Advanced Dissociation Training:
Adaptive Internal Relational (AIR) Network Model
of Complex Neuro-dissociative States Therapy
Adaptive Internal Relational (AIR) Network Model: An Overview
Copyright © 2015 McClelland, Miller & Solon. All Rights Reserved
Adaptive Internal Relational (AIR) Network therapy is a neuro-developmental, competency-based model of therapy developed over the past 20 years by Dawn McClelland, PhD, LP, Patti Miller, MA, LP, and Phyllis Solon, PsyD, LP.
The Adaptive Internal Relational (AIR) Network model is primarily oriented towards giving people the freedom to engage fully with themselves and in relationships with others. Clients who live with complex neuro-dissociative states, a developmental-neurological organization of experience, have very different relational and therapeutic needs than those who have trauma histories without more complex types of dissociation. When working with these more complexly organized clients, Adaptive Internal Relational Networks, mandatory for safety and multi-directional attention to be mastered, need to be built and solidified over time. Interactive Adult Awareness/Most Resourced Self is a critical piece of the Adaptive Internal Relational Network that must be developed for healing to occur. Most of the AIR Resourcing Strategies initially focus on building clients’ abilities to develop an internal stance where there is at least a neutral noticing and awareness. Overtime these internal relationships move towards more cooperation and caring, which allow them to also connect externally without violating themselves or others.
The Adaptive Internal Relational (AIR) Network model is grounded in the position that therapy must be informed by in depth knowledge of developmental neurology, information processing and the existence of conditioning and programming. The use of AIR Resourcing strategies underlies the ability to create neural network associations outside of the terror and fear conditioning created in the context of early trauma. The most recent neurological research shows that there are fewer and slower connections in the fear extinguishing feedback loop between the medial prefrontal cortex and the amygdala for those who have developmental trauma. Through AIR resourcing, connections are strengthened in orbital and medial prefrontal fibers increasing clients’ abilities to manage automatic fear and numbing responses which were adaptive to survival.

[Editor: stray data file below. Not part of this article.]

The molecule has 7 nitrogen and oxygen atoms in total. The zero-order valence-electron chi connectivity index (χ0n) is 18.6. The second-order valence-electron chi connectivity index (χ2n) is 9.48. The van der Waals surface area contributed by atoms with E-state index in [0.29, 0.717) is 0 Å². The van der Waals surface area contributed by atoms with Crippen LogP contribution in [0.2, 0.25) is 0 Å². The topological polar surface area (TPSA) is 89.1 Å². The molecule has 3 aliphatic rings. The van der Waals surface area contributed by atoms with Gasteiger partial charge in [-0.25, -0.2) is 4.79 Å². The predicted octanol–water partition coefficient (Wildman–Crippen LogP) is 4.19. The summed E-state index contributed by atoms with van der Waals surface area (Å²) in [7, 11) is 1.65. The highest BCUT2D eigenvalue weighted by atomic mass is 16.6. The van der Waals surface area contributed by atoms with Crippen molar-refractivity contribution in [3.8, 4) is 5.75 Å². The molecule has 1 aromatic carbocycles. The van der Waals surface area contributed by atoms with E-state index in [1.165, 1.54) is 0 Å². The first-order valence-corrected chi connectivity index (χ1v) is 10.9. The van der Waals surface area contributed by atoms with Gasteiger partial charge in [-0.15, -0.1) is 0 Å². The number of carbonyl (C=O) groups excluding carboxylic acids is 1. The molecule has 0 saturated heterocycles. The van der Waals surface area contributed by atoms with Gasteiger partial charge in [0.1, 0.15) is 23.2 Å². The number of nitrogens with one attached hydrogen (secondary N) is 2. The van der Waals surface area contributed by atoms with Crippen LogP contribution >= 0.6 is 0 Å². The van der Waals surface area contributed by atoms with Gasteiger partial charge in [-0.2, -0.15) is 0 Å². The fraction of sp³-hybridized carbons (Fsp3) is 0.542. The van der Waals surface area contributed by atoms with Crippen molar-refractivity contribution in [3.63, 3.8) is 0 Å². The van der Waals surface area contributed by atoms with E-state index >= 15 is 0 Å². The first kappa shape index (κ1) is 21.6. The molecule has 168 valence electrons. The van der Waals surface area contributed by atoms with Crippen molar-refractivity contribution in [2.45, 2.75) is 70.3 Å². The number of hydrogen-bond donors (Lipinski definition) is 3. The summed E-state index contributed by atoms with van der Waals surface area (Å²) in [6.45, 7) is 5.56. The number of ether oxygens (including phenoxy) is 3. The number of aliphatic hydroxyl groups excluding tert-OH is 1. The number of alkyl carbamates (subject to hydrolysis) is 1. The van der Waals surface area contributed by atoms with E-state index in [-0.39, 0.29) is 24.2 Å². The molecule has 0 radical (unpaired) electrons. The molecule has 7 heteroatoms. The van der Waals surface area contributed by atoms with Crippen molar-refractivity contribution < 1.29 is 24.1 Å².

We have developed very specific AIR Resourcing Strategy sequences that meet the needs of our clients who have more complex symptoms and neuro-dissociative states. We are very deliberate about containing traumatic memory while working to bring dissociated aspects of self or P/parts into relationship with the Interactive Adult Awareness/Most Resourced Self. This present orientation includes the ability to hold multiple perspectives. AIR Network Resourcing Strategies help clients to define themselves separate from the memories, conditioning and programming that they have experienced. This phase of therapy can take many years depending on the severity of symptoms the degree of neuro-dissociative states and the complexity of the organization of the Core Survival Networks. Next, clients can decide with us in the context of the therapy if they want or need to process memories. The Adaptive Internal Relational (AIR) Network Model supports effective and competency based traumatic memory processing through a number of different memory processing therapies like EMDR and Sensori-Motor Psychotherapy after the Internal relational Networks have been established and strengthened.
An understanding of developmental neurology and information processing theory is critical to an understanding of the Adaptive Internal Relational Network Model. Subcortical areas including the brainstem and limbic structures, and the somatosensory and motor areas of the brain encode information first, both developmentally and in times of danger. Information moves from those areas to the neocortical and left hemispheric language processing areas of the brain. This normal and adaptive process allows people to work through critical or traumatic incidents that happen to every person at some time. Intense, complex or repeated traumas can interrupt this adaptive process such that trauma patterns and reactive or Core Survival Networks get encoded and solidified over time.